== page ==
When I made feeling good my top priority, I started evaluating every single experience I had in my daily life as either contributing to or taking away from my joy quotient. I quickly realized that the images coming through my various screens (smartphone, computer, TV) were, for the most part, making me feel bad.
I like Facebook, because I have friends all over the world and it’s such an easy way for all of us to keep tabs on each other. However, whenever I looked at Facebook, I regularly saw images, petitions, warnings, and articles about various tragedies. My friends posted these out of love—their love for others, their love for the earth, and their desire to make the world a better place. But it was creating the opposite reaction in me. With every one of these posts I saw (about shootings, kidnappings, war crimes, environmental destruction, animals dying brutally), I felt fear, horror, and hopelessness.
It was also distorting my view of reality. According to Steven Pinker, professor of psychology at Harvard University, violence of all types has actually been on the decline for thousands of years. Pinker crunched the numbers in his book, The Better Angels of Our Nature: Why Violence Has Declined, which shows that in reality, we’re living in the most peaceful era since the existence of our species.
We usually don’t see it this way, though, because of the nature of news. With the rise of social media and the ability to hear about atrocities in real time, we’re often exposed to more bad news than good news. That—coupled with our inborn cognitive bias that predisposes us to remember negative input more readily than positive—creates a formula for hopelessness.
As Pinker says, “News is about things that happen, not about things that don’t happen. If you base your beliefs about the state of the world on what you read in the news, your beliefs will be incorrect.”
This created an existential dilemma for me: How could I stay informed and active in solutions and peace for the planet while also maintaining my own inner peace and joy? I decided I would allow myself to stick my head in the sand for a while, in the name of joy and for the sake of my experiment. Studies that utilize eye tracking have shown that optimists pay less attention to negative visual images and thus actually view the world differently. I needed to do the same—at least for a month.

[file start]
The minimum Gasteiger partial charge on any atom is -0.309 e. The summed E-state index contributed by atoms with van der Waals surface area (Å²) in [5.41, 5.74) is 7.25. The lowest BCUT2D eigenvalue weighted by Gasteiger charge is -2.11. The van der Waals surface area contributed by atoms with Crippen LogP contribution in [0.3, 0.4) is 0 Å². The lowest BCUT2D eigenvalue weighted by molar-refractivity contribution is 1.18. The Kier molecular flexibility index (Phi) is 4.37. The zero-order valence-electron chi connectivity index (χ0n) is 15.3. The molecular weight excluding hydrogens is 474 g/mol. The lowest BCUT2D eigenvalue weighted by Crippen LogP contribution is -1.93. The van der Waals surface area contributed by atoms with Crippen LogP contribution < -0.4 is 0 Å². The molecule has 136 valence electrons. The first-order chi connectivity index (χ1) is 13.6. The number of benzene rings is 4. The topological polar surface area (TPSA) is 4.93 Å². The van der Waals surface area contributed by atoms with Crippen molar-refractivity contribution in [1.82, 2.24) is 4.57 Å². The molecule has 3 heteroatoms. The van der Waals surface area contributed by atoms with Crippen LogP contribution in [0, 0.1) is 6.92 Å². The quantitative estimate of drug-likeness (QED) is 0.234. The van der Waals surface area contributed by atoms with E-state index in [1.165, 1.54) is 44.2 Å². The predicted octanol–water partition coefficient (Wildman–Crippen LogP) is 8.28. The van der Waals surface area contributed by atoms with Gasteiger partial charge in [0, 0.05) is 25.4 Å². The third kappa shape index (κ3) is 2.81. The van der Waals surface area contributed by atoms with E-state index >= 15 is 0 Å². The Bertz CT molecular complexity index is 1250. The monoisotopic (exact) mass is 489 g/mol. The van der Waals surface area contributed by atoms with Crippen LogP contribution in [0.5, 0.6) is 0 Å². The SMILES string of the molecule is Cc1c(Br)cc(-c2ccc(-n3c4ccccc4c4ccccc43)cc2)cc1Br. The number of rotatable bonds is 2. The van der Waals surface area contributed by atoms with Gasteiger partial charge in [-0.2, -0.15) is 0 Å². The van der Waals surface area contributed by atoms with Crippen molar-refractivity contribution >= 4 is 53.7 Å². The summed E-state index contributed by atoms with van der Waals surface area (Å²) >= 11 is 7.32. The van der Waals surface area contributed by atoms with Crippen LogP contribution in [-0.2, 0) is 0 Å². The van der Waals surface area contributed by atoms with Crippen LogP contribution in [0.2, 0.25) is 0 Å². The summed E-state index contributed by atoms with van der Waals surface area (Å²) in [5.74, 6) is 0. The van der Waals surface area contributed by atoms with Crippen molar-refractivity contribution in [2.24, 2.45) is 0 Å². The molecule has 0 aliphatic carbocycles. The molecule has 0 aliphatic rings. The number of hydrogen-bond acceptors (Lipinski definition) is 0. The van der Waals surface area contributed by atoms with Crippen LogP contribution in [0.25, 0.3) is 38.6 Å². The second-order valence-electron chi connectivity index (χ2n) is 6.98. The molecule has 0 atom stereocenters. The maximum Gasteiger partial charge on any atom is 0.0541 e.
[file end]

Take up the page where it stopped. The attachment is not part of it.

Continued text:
I took some time to dig deep into the mysterious functions of Facebook and learned how to be selective with what I saw. This simple, albeit laborious, process actually had a huge impact on my daily experience going forward. With that clean sweep, I eliminated a large amount of negativity that I had been willingly engaging in at least once a day for more than seven years. I also stopped looking at most news online.
Did this mean I was less informed about what was happening in the world? Yes. And I decided I was okay with that. I decided I’d be informed about the things I felt inspired to know, and I’d take action from a place of hope rather than guilt, from love rather than fear.
Don’t get me wrong, I do care about what’s happening on the planet—very much. I majored in sustainable living in college; I wrote a thesis on renewable energy. I’m well aware of the challenges facing the earth. But it’s as simple as this: What feels better—focusing on problems or focusing on solutions? It feels much better to me to think about, talk about, and take action for inspiring solutions. And I believe I’m much more effective at creating positive change when I’m feeling hopeful, empowered, and inspired.
Once I had cleared my Facebook account of all less-than-joyful content, I went through the same exercise with my email and other electronic messages, as well as TV, books, movies, and other forms of news and entertainment. Now that I was on the Joy Plan, I constantly screened all input—and if it wasn’t increasing my joy quotient, then it got the boot.
This process of clearing the visual clutter in my life wasn’t just about ignoring what felt bad; it was about creating the space for what feels good. I found that once I cleared that opening, inspiration had a doorway to enter through that had been too crowded before.